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Town eyes solar farm moratorium

Johnstown Town Board members discussed a possible moratorium on solar farms during their meeting on Monday. Shown are from left, Councilman Don Van Deusen, Councilman Walter Lane, and Councilwoman Kim Goodemote. (The Leader-Herald/Briana O'Hara)

JOHNSTOWN — As solar farms continue to pop up throughout the town, councilmembers are considering adopting a moratorium on solar farms to address their concerns.

The town board discussed a possible moratorium on solar farms during its regular meeting on Monday to prevent them from being built in areas they shouldn’t be.

Town attorney Leah Everhart said it will be to see whether or not the town can regulate solar farms.

“For a moratorium you have to decide which projects are affected by it and which have progressed far enough along in the process to not be affected by it,” Everhart said.

She said the submission of a special use permit would be the “division line” between that deciding factor.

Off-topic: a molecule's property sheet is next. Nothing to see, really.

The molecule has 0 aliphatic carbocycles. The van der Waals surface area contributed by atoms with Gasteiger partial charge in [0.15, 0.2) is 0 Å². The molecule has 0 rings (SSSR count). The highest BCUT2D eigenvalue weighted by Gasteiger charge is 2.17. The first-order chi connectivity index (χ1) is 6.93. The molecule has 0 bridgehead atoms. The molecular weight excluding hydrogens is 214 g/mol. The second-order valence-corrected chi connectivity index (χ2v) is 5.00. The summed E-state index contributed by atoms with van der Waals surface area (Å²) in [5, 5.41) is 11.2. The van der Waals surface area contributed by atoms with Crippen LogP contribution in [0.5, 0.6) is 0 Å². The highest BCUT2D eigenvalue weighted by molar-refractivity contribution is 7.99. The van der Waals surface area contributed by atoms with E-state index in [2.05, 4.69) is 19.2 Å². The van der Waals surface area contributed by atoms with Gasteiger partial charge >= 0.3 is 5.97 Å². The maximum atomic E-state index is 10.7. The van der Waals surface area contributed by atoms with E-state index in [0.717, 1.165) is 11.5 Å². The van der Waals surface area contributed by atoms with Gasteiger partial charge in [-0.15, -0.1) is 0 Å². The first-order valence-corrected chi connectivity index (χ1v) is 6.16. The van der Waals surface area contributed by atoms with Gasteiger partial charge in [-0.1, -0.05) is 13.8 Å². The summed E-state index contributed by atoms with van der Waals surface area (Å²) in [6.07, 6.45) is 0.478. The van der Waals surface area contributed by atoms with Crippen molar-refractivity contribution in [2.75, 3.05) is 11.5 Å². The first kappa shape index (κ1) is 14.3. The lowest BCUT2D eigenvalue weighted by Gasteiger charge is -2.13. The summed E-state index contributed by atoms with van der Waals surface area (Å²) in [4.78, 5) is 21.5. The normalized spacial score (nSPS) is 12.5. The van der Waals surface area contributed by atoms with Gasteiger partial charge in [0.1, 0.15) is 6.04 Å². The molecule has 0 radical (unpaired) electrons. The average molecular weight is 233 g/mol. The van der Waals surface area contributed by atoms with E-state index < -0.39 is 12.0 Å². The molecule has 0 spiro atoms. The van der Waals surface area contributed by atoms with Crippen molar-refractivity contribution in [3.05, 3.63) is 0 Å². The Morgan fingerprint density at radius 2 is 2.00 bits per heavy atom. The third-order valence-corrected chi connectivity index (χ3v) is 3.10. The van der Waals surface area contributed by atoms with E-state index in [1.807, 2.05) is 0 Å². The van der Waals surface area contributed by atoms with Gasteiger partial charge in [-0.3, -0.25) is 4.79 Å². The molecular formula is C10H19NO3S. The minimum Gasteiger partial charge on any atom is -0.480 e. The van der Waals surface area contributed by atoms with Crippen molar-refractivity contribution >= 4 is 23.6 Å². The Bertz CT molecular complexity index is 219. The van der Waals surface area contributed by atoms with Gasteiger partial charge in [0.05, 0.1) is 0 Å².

If a moratorium on solar farms is adopted, it would prevent anyone from submitting any application for a solar farm and from constructing a project that is not pending before the planning board as a special use permit.

If you adopt any moratorium, whether it’s about solar farms or anything else, Everhart said she would recommend the town start the process quickly thereafter to talk about zoning changes they would want to make and identify any issues.

“A moratorium isn’t to stop a project from moving forward, because it’s not specific to one project, it’s really to address a concern that solar farms are becoming too prevalent in the town and are being built in places that might not be appropriate to be built,” Everhart said.

Supervisor Jack Wilson said the county recently passed a local law to opt out of automatic state law tax exemptions for solar farms.

“The county just got so fed up with just trying to stay on top of [solar farms] and every time one gets developed, they’re no sooner in operation and they sell them, then you have to go back and go through the whole process all over again with them because the contract that you had was with a previous company, now you have to generate new one,” Wilson said. “The attorney got so tired of chasing them around, the county opted out of the tax exempt status.”

Through a moratorium, the town would be working to regulate solar farms through its zoning laws to define where a solar farm can and can’t be built.

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